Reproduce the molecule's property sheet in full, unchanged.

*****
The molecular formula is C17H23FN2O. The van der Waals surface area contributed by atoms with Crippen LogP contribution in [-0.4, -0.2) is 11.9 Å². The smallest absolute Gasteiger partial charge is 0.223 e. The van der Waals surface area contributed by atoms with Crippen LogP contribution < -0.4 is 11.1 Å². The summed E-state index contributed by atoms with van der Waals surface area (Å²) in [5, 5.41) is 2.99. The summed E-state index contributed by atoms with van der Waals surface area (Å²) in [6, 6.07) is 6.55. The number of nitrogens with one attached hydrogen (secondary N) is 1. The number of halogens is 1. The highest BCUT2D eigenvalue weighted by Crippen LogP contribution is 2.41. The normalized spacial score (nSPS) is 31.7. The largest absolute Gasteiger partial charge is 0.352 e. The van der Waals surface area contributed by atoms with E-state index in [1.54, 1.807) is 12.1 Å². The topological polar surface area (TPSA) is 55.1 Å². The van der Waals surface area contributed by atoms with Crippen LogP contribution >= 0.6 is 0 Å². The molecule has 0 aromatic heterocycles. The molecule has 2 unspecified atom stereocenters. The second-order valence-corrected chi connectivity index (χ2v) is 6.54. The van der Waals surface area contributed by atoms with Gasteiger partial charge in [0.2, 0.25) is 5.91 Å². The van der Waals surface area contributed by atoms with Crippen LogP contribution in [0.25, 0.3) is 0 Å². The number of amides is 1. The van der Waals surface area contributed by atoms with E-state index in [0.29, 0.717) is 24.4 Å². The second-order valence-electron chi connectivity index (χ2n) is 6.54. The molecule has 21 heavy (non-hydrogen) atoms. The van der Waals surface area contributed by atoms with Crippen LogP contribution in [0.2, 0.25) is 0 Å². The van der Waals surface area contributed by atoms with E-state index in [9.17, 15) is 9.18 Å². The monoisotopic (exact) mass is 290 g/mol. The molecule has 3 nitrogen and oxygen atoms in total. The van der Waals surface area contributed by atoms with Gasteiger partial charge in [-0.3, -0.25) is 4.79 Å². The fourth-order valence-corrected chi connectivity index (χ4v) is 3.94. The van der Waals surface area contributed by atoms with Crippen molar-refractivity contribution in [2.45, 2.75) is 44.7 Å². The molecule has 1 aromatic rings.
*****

The molecular formula is C17H23FN2O. The van der Waals surface area contributed by atoms with Crippen LogP contribution in [-0.4, -0.2) is 11.9 Å². The smallest absolute Gasteiger partial charge is 0.223 e. The van der Waals surface area contributed by atoms with Crippen LogP contribution < -0.4 is 11.1 Å². The summed E-state index contributed by atoms with van der Waals surface area (Å²) in [5, 5.41) is 2.99. The summed E-state index contributed by atoms with van der Waals surface area (Å²) in [6, 6.07) is 6.55. The number of nitrogens with one attached hydrogen (secondary N) is 1. The number of halogens is 1. The highest BCUT2D eigenvalue weighted by Crippen LogP contribution is 2.41. The normalized spacial score (nSPS) is 31.7. The largest absolute Gasteiger partial charge is 0.352 e. The van der Waals surface area contributed by atoms with E-state index in [1.54, 1.807) is 12.1 Å². The topological polar surface area (TPSA) is 55.1 Å². The van der Waals surface area contributed by atoms with Crippen LogP contribution >= 0.6 is 0 Å². The molecule has 0 aromatic heterocycles. The molecule has 2 unspecified atom stereocenters. The second-order valence-corrected chi connectivity index (χ2v) is 6.54. The van der Waals surface area contributed by atoms with Gasteiger partial charge in [0.2, 0.25) is 5.91 Å². The van der Waals surface area contributed by atoms with Crippen LogP contribution in [0.25, 0.3) is 0 Å². The number of amides is 1. The van der Waals surface area contributed by atoms with E-state index in [0.29, 0.717) is 24.4 Å². The second-order valence-electron chi connectivity index (χ2n) is 6.54. The molecule has 21 heavy (non-hydrogen) atoms. The van der Waals surface area contributed by atoms with Crippen LogP contribution in [0.2, 0.25) is 0 Å². The van der Waals surface area contributed by atoms with E-state index in [9.17, 15) is 9.18 Å². The monoisotopic (exact) mass is 290 g/mol. The molecule has 3 nitrogen and oxygen atoms in total. The van der Waals surface area contributed by atoms with Gasteiger partial charge in [-0.3, -0.25) is 4.79 Å². The fourth-order valence-corrected chi connectivity index (χ4v) is 3.94. The van der Waals surface area contributed by atoms with Crippen molar-refractivity contribution in [2.45, 2.75) is 44.7 Å². The molecule has 1 aromatic rings.